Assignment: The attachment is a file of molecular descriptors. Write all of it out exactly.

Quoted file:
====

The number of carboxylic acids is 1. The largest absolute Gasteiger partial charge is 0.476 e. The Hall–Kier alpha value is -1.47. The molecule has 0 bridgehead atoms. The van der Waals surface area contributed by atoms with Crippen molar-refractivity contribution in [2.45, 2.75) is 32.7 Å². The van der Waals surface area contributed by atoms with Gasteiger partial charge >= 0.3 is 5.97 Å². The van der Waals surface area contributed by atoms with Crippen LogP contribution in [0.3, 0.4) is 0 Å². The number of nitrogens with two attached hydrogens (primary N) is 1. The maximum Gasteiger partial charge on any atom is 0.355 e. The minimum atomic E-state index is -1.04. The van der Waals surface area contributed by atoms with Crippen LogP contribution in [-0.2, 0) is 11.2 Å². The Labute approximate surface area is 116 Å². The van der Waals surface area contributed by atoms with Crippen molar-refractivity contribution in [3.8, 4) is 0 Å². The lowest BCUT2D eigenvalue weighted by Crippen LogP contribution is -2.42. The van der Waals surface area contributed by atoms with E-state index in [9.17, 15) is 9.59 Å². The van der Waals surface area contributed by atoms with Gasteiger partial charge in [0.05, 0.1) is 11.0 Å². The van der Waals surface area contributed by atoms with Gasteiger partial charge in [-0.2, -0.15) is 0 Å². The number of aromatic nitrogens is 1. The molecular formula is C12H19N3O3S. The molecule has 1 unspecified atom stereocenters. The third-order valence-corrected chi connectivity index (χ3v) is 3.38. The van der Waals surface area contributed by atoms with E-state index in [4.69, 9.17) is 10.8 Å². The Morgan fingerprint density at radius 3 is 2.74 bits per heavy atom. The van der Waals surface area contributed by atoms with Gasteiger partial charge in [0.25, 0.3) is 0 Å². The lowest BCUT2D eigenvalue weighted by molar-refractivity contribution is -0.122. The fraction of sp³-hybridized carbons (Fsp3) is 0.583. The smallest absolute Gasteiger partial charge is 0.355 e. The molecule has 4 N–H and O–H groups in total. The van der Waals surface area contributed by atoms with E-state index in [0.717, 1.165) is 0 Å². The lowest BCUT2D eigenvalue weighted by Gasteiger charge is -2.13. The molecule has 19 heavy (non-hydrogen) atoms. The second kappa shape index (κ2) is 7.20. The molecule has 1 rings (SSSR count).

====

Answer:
The number of carboxylic acids is 1. The largest absolute Gasteiger partial charge is 0.476 e. The Hall–Kier alpha value is -1.47. The molecule has 0 bridgehead atoms. The van der Waals surface area contributed by atoms with Crippen molar-refractivity contribution in [2.45, 2.75) is 32.7 Å². The van der Waals surface area contributed by atoms with Gasteiger partial charge >= 0.3 is 5.97 Å². The van der Waals surface area contributed by atoms with Crippen LogP contribution in [0.3, 0.4) is 0 Å². The number of nitrogens with two attached hydrogens (primary N) is 1. The maximum Gasteiger partial charge on any atom is 0.355 e. The minimum atomic E-state index is -1.04. The van der Waals surface area contributed by atoms with Crippen LogP contribution in [-0.2, 0) is 11.2 Å². The Labute approximate surface area is 116 Å². The van der Waals surface area contributed by atoms with Crippen molar-refractivity contribution in [3.8, 4) is 0 Å². The lowest BCUT2D eigenvalue weighted by Crippen LogP contribution is -2.42. The van der Waals surface area contributed by atoms with E-state index in [9.17, 15) is 9.59 Å². The van der Waals surface area contributed by atoms with Gasteiger partial charge in [0.05, 0.1) is 11.0 Å². The van der Waals surface area contributed by atoms with Gasteiger partial charge in [-0.2, -0.15) is 0 Å². The number of aromatic nitrogens is 1. The molecular formula is C12H19N3O3S. The molecule has 1 unspecified atom stereocenters. The third-order valence-corrected chi connectivity index (χ3v) is 3.38. The van der Waals surface area contributed by atoms with E-state index in [4.69, 9.17) is 10.8 Å². The Morgan fingerprint density at radius 3 is 2.74 bits per heavy atom. The van der Waals surface area contributed by atoms with Gasteiger partial charge in [0.25, 0.3) is 0 Å². The lowest BCUT2D eigenvalue weighted by molar-refractivity contribution is -0.122. The fraction of sp³-hybridized carbons (Fsp3) is 0.583. The smallest absolute Gasteiger partial charge is 0.355 e. The molecule has 4 N–H and O–H groups in total. The van der Waals surface area contributed by atoms with E-state index in [0.717, 1.165) is 0 Å². The lowest BCUT2D eigenvalue weighted by Gasteiger charge is -2.13. The molecule has 19 heavy (non-hydrogen) atoms. The second kappa shape index (κ2) is 7.20. The molecule has 1 rings (SSSR count).